Yes, there's always some risk with the purchase we do remotely without personal checking the instrument. But sometimes we agree with such risk.
I don't use E-bay at all, but more times in the past I couldn't resist to try the risky purchase. My last one was Kurzweil Midiboard. I had more reasons why I have risked it:
- about 25 years ago this instrument was my biggest dream but it was impossible to get it in my country in the Eastern Europe behind the iron curtain, no chance to buy it abroad and bring it there, and the price was horribly high because of high dollar rate (besides it was not possible to get dollars officially by changing currency in the bank, only on the black market in very high rate, and there's was no official way how to get such foreign currency abroad)
- I could fulfil my dream few years ago when I found one Midiboard on Japanese auction. I have risked the purchase and had good luck. Just completely disassembled it, cleaned and repaired some small problems. As I know every detail how it is done, I can only admire how advanced it was in its times, and even now. Bob Moog cooperated on the development... Revolutionary capacitance system used for key triggering can produce in the same time initial and release velocity, and polyphonic aftertouch! And it has wooden piano keys (similar as my Kurzweil K250, another vintage gem in my collection).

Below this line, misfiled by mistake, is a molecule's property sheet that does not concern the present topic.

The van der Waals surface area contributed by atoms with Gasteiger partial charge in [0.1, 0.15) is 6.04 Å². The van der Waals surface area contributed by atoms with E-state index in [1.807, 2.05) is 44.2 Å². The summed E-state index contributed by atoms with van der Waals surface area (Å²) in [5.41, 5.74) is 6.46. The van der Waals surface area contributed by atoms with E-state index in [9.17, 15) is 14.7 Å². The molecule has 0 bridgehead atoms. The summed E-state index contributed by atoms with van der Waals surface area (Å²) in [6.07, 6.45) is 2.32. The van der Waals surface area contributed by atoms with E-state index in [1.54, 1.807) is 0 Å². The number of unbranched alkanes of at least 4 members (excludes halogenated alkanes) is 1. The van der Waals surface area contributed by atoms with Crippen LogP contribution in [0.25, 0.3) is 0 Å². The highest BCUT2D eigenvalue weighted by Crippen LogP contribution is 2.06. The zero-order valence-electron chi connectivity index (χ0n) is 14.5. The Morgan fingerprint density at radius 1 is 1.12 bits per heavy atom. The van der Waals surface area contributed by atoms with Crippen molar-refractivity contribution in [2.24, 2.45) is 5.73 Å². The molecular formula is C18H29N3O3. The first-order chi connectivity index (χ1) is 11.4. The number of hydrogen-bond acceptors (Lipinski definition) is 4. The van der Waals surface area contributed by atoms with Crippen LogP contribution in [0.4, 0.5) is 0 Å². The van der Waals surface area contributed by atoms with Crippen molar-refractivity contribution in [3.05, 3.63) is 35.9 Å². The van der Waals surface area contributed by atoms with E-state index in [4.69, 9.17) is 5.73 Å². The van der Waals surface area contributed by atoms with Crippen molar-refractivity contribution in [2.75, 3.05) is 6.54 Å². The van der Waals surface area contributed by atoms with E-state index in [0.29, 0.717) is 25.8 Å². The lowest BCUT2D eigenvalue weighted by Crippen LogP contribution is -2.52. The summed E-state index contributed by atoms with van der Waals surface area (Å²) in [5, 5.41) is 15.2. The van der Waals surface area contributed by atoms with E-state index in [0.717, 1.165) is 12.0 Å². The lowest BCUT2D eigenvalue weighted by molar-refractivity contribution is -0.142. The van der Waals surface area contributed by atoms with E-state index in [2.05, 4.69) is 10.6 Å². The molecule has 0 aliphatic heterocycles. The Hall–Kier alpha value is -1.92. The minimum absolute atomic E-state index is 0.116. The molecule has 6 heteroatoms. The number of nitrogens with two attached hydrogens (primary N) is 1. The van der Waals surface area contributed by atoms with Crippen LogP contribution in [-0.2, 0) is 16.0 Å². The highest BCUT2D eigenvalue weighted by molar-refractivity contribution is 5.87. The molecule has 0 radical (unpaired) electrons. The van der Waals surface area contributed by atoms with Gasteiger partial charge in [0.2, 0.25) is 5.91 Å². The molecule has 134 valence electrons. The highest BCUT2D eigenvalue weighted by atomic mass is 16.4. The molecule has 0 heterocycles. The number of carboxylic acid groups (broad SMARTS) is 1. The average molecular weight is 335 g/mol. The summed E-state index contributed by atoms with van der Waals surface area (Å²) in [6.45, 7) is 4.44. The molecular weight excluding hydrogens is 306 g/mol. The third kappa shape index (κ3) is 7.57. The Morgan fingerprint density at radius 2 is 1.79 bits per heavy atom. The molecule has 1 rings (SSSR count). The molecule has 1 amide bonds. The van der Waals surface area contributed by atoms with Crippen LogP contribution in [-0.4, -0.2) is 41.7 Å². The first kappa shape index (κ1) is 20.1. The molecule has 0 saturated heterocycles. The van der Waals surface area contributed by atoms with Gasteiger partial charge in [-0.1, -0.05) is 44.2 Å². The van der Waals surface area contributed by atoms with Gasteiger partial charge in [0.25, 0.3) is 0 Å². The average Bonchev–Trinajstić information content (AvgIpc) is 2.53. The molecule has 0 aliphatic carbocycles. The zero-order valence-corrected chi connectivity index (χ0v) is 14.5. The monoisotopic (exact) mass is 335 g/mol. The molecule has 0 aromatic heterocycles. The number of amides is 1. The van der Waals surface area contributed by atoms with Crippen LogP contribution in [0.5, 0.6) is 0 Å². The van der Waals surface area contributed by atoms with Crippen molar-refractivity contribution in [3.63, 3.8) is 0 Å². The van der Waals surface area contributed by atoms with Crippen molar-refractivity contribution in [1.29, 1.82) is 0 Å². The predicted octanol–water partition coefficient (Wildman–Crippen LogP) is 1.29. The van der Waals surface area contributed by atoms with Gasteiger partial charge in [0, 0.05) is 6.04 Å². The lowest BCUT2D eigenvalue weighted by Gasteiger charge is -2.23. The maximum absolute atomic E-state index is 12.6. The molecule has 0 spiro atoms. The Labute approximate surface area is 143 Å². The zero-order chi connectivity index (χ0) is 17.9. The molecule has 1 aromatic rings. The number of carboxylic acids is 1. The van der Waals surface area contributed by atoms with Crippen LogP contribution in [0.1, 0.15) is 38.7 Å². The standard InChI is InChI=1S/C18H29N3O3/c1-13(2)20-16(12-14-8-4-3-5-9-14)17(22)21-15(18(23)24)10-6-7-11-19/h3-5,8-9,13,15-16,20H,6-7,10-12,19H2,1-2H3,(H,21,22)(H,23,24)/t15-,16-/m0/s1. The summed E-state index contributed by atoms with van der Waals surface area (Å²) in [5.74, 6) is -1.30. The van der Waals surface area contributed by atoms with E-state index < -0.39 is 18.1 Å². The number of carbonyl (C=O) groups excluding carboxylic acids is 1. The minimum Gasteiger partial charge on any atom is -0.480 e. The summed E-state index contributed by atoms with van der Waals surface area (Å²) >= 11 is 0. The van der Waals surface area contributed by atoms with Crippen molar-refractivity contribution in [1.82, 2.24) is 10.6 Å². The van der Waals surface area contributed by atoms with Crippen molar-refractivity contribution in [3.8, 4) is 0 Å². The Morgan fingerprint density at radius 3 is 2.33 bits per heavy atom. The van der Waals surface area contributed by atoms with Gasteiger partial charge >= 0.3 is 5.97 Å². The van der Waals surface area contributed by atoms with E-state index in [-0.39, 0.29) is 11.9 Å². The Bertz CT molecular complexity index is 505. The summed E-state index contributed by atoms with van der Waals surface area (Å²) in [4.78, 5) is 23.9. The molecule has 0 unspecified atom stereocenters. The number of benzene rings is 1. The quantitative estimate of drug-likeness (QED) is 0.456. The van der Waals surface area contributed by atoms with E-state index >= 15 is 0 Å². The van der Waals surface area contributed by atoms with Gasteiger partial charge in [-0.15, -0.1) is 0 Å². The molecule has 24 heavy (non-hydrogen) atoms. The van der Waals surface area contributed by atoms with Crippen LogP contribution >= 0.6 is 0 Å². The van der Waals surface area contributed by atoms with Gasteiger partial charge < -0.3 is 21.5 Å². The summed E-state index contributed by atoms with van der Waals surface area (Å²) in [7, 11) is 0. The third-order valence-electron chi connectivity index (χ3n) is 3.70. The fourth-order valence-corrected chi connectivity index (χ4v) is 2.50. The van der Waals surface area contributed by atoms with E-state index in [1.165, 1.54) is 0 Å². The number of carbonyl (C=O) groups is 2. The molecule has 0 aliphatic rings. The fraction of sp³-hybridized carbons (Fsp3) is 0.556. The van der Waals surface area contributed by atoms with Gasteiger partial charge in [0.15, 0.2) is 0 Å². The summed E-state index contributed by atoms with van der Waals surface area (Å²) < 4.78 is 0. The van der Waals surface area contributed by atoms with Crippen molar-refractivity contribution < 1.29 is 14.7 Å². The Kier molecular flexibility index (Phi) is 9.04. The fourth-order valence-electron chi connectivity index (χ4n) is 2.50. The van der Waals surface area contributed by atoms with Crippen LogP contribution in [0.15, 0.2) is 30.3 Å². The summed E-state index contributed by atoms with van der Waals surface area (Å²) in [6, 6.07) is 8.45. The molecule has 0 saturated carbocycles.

- So when I have seen a rare opportunity to get another one on the second market in my old country in January, for good price, immediately I have contacted the seller and did agreement by e-mails. I didn't have cash, but he knew me from the old times (sometimes it is advantage to be a little bit famous), trusted me, closed the auction and waited 9 months for finalizing the deal! We did it in September. And he even offered to bring the instrument to my brother 100 km from his place without additional payment! I don't know him personally but he sent some pictures of instrument, did some testing I have asked and all looked OK. I couldn't resist also because this second Midiboard is the same late Japanese (not US) production series as that one I bought here in Japan. The only difference is input voltage - that one works on European 220 Volts.
End of story. Now just to arrange transport from Europe to Japan (together with some more instruments I still left there)... Aint I enough crazy person to do all this?
Well with the next one i purchase i am going to check and insist that the item is securely wrapped and parceled. There were no Fragile or Handle WIth Care stickers on the wrapping and in my opinion was very poorly prepared for transport. Personally, i would have never taken such a risk with a musical item.